Mercedes-Benz A-Class Hatchback (2018 - ) review
The A-Class is Mercedes' smallest car, a premium hatchback that competes against cars like the BMW 1 Series and the Audi A3.
Interested in buying a Mercedes-Benz A Class?
How good does it look?
The latest A-Class follows family form, with looks taken from larger members of the Mercedes range. If you’ve seen the newest CLS, then you’ll instantly recognise the front end, which is one way of letting the perception of premium quality filter down to the smaller, less expensive cars in the Mercedes range. Strangely, though, while the front end looks high-end and theatrical, the rear end in much more conservative and derivative in its styling, which lessens the impact of the overall design.
There are three trim levels available in the A-Class. The entry-level SE rides on 16-inch alloy wheels, while the Sport model adds some more powerful LED headlights and 17-inch alloys, as well as a pair of trapezoidal exhaust pipes. The top-of-the-line AMG Line sits on 18-inch wheels and comes with a sportier-looking bodykit. If you go for the Mercedes-AMG A35 hot hatch, you’ll get a lower stance and even more aggressive bits on the body for that motorsport look, as well as 18-inch wheels and a reversing camera.
What's the interior like?
Once again, the A-Class’ interior mirrors those of Merc's more expensive models in terms of design. The headline feature is a pair of twin screens that stretches from behind the steering wheel to the centre of the car, much like two iPads merged together under a single piece of glass. A version of this system – called MBUX – is standard in all cars, although the screen sizes vary in different models. Half serves as your “normal” infotainment screen, while the other serves as a replacement for the traditional instrument binnacle. Most folk will operate the system primarily through its touchscreen functionality, but you can also move through the menus using a touchpad on the centre console and thumb pads on the steering wheel. It’s a very in-depth and very customisable system that will undoubtedly require some time to get your head around, but once you’re up to speed with it, it’s reasonably intuitive to use, so long as you stick to the touchscreen interface. That said, it’s still less precise and more distracting to use on the move than using a traditional scrolling wheel.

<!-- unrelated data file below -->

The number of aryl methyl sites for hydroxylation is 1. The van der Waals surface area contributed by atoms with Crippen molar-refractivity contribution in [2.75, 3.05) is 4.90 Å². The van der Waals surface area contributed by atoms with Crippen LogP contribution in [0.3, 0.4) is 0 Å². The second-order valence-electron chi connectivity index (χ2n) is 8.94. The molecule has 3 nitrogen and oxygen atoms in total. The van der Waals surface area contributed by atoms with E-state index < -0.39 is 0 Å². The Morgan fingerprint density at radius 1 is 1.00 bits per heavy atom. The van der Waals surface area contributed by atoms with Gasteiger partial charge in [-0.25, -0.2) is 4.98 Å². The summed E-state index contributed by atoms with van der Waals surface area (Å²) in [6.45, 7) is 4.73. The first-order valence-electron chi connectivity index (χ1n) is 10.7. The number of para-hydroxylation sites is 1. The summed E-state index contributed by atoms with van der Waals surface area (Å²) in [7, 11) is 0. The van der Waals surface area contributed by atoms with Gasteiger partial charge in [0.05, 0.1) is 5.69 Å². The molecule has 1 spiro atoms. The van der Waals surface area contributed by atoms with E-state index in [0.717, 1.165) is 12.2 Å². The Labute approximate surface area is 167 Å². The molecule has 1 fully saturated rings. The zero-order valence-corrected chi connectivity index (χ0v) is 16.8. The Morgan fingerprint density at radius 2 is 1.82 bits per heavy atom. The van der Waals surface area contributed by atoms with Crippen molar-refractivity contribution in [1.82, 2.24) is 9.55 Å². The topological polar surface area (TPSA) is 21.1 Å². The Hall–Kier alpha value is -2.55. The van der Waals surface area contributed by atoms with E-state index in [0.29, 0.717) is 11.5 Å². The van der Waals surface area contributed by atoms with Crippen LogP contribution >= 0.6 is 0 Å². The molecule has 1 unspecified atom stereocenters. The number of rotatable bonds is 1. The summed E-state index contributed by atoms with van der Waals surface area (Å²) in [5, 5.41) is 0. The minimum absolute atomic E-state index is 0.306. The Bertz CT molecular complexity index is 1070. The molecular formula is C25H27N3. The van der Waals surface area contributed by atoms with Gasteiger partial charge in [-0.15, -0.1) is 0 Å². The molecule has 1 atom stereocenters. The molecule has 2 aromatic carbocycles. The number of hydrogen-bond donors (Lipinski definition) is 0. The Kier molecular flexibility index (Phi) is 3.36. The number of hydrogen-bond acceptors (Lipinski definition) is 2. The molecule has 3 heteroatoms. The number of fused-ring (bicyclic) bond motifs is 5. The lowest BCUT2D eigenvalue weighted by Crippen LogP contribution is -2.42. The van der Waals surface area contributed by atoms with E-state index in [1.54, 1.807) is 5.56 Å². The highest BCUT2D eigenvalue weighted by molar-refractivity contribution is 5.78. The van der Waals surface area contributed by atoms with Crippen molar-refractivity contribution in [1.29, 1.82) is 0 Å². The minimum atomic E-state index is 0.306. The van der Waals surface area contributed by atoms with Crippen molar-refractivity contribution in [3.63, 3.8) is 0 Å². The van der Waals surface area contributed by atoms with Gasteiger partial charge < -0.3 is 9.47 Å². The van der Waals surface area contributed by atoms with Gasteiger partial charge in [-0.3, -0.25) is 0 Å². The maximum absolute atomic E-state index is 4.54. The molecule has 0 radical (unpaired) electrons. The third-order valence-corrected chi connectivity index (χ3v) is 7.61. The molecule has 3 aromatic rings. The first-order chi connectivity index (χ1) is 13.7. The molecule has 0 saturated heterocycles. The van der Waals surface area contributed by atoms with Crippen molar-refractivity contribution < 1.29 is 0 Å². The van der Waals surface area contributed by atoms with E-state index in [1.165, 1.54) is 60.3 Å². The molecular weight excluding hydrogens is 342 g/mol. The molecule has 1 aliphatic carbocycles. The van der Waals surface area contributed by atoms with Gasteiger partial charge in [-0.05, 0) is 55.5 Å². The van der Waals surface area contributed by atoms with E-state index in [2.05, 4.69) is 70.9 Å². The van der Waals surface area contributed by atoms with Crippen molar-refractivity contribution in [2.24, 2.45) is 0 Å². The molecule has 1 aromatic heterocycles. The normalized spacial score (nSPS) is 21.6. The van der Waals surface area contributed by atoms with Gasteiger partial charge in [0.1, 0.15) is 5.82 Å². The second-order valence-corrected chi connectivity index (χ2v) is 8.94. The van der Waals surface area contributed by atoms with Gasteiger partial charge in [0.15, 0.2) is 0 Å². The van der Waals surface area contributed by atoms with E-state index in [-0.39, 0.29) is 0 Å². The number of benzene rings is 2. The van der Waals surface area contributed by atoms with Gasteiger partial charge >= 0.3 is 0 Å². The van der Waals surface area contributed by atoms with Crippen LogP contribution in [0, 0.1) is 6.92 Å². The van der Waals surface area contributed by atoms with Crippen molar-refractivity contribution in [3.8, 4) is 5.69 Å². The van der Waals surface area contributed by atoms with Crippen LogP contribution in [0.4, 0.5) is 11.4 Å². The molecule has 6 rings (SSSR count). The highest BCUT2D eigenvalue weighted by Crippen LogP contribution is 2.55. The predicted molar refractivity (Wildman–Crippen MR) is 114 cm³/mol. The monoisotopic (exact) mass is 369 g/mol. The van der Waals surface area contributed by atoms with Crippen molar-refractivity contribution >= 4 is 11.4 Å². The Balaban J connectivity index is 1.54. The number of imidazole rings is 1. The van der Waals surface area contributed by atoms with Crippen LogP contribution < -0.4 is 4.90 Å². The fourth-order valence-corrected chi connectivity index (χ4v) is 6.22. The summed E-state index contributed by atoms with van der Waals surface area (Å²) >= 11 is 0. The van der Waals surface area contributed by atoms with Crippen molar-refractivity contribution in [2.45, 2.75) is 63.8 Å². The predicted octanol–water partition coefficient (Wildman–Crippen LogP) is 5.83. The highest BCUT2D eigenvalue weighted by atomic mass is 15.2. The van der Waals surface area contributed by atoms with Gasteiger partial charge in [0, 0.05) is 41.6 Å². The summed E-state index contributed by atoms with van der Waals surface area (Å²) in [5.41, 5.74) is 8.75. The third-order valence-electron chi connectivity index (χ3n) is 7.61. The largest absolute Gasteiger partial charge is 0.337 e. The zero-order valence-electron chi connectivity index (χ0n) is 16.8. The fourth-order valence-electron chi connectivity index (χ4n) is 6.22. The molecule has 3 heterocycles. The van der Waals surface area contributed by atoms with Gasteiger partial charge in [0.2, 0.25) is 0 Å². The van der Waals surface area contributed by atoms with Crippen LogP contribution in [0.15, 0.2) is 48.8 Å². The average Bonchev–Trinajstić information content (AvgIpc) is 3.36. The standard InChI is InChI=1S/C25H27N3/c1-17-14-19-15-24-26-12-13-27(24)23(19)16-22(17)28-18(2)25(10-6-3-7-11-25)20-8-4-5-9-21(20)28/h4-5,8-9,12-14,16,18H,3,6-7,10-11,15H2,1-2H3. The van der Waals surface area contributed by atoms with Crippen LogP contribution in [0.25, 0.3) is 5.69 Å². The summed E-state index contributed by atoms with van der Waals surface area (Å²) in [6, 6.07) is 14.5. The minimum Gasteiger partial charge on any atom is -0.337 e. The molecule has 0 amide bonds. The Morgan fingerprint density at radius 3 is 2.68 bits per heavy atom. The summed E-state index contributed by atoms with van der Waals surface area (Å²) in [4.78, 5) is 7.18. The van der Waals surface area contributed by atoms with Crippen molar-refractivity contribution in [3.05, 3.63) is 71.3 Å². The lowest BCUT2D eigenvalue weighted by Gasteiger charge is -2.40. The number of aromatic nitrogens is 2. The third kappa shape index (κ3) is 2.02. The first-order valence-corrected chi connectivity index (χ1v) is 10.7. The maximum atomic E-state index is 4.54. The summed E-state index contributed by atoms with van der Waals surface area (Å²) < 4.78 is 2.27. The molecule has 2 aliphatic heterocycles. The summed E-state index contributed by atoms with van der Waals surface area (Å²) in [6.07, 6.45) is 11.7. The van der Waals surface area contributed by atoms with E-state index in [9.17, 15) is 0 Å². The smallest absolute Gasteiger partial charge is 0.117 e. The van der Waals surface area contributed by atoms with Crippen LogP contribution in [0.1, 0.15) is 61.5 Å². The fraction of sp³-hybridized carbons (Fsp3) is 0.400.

Technology aside, the seats are comfortable although we wish the seats adjusted lower, as the driving position might feel a bit high for taller drivers. The sports seats included in the AMG-powered A35 are better, though. Visibility is good, too, and the quality of the cabin materials is truly excellent, making it feel very nearly as plush as Merc’s bigger, more expensive models. And importantly, it’s a match for any of its rivals on quality, with the possible exception of the indicator/gear selector stalks, which feel oddly cheap compared to the rest of the car.
How practical is it?
The A-Class' cabin is roomy in the front and the back, with decent space for four tall adults, and five if they don’t mind getting a bit cosy. There’s a storage box under the centre armrest in the front, as well as two cupholders and a cubbyhole, and door pockets big enough for a bottle and assorted odds and ends. The boot, at 370 litres with the rear seats up, is virtually the same as the BMW 1 Series and the Audi A3, and the seats fold down flat.
What's it like to drive?